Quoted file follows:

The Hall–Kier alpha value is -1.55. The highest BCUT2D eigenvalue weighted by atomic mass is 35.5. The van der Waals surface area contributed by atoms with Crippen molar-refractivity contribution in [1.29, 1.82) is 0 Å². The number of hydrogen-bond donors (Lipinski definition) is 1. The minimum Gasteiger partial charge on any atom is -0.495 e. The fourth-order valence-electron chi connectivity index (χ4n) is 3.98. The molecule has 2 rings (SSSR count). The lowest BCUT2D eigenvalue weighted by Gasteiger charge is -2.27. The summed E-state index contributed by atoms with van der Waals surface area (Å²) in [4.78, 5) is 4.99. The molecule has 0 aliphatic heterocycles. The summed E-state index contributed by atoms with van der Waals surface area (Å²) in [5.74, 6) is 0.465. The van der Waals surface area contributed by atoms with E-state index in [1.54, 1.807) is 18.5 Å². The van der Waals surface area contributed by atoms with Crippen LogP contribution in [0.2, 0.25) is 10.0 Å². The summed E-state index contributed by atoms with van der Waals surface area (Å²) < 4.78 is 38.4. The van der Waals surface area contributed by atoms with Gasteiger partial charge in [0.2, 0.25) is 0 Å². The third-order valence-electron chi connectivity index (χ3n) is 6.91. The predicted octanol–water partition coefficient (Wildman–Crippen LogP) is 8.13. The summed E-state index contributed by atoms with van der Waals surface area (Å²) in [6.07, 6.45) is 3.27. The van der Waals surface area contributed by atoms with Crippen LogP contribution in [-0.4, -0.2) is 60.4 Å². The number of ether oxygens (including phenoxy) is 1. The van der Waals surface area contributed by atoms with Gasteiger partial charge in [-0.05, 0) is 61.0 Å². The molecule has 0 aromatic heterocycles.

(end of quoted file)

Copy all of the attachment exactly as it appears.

The Hall–Kier alpha value is -1.55. The highest BCUT2D eigenvalue weighted by atomic mass is 35.5. The van der Waals surface area contributed by atoms with Crippen molar-refractivity contribution in [1.29, 1.82) is 0 Å². The number of hydrogen-bond donors (Lipinski definition) is 1. The minimum Gasteiger partial charge on any atom is -0.495 e. The fourth-order valence-electron chi connectivity index (χ4n) is 3.98. The molecule has 2 rings (SSSR count). The lowest BCUT2D eigenvalue weighted by Gasteiger charge is -2.27. The summed E-state index contributed by atoms with van der Waals surface area (Å²) in [4.78, 5) is 4.99. The molecule has 0 aliphatic heterocycles. The summed E-state index contributed by atoms with van der Waals surface area (Å²) in [5.74, 6) is 0.465. The van der Waals surface area contributed by atoms with E-state index in [1.54, 1.807) is 18.5 Å². The van der Waals surface area contributed by atoms with Crippen LogP contribution in [0.2, 0.25) is 10.0 Å². The summed E-state index contributed by atoms with van der Waals surface area (Å²) < 4.78 is 38.4. The van der Waals surface area contributed by atoms with Gasteiger partial charge in [0.2, 0.25) is 0 Å². The third-order valence-electron chi connectivity index (χ3n) is 6.91. The predicted octanol–water partition coefficient (Wildman–Crippen LogP) is 8.13. The summed E-state index contributed by atoms with van der Waals surface area (Å²) in [6.07, 6.45) is 3.27. The van der Waals surface area contributed by atoms with Crippen LogP contribution in [-0.4, -0.2) is 60.4 Å². The number of ether oxygens (including phenoxy) is 1. The van der Waals surface area contributed by atoms with Gasteiger partial charge in [-0.05, 0) is 61.0 Å². The molecule has 0 aromatic heterocycles.